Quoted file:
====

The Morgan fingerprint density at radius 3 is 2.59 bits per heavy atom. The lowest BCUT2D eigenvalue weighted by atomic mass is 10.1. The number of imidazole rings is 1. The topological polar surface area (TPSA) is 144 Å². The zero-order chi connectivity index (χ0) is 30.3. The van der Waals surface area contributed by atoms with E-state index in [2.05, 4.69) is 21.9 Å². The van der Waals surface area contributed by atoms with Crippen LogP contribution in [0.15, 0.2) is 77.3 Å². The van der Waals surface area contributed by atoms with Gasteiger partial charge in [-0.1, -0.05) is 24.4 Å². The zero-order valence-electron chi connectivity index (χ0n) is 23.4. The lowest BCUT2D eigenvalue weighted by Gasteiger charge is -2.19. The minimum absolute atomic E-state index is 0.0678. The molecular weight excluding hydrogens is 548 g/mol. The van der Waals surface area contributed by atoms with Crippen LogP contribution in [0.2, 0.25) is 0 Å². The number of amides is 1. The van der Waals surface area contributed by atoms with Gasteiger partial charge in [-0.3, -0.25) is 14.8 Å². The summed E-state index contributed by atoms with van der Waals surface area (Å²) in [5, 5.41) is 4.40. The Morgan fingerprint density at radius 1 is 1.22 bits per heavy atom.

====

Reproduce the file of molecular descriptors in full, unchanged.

The Morgan fingerprint density at radius 3 is 2.59 bits per heavy atom. The lowest BCUT2D eigenvalue weighted by atomic mass is 10.1. The number of imidazole rings is 1. The topological polar surface area (TPSA) is 144 Å². The zero-order chi connectivity index (χ0) is 30.3. The van der Waals surface area contributed by atoms with E-state index in [2.05, 4.69) is 21.9 Å². The van der Waals surface area contributed by atoms with Crippen LogP contribution in [0.15, 0.2) is 77.3 Å². The van der Waals surface area contributed by atoms with Gasteiger partial charge in [-0.1, -0.05) is 24.4 Å². The zero-order valence-electron chi connectivity index (χ0n) is 23.4. The lowest BCUT2D eigenvalue weighted by Gasteiger charge is -2.19. The minimum absolute atomic E-state index is 0.0678. The molecular weight excluding hydrogens is 548 g/mol. The van der Waals surface area contributed by atoms with Crippen LogP contribution in [0.2, 0.25) is 0 Å². The number of amides is 1. The van der Waals surface area contributed by atoms with Gasteiger partial charge in [-0.3, -0.25) is 14.8 Å². The summed E-state index contributed by atoms with van der Waals surface area (Å²) in [5, 5.41) is 4.40. The Morgan fingerprint density at radius 1 is 1.22 bits per heavy atom.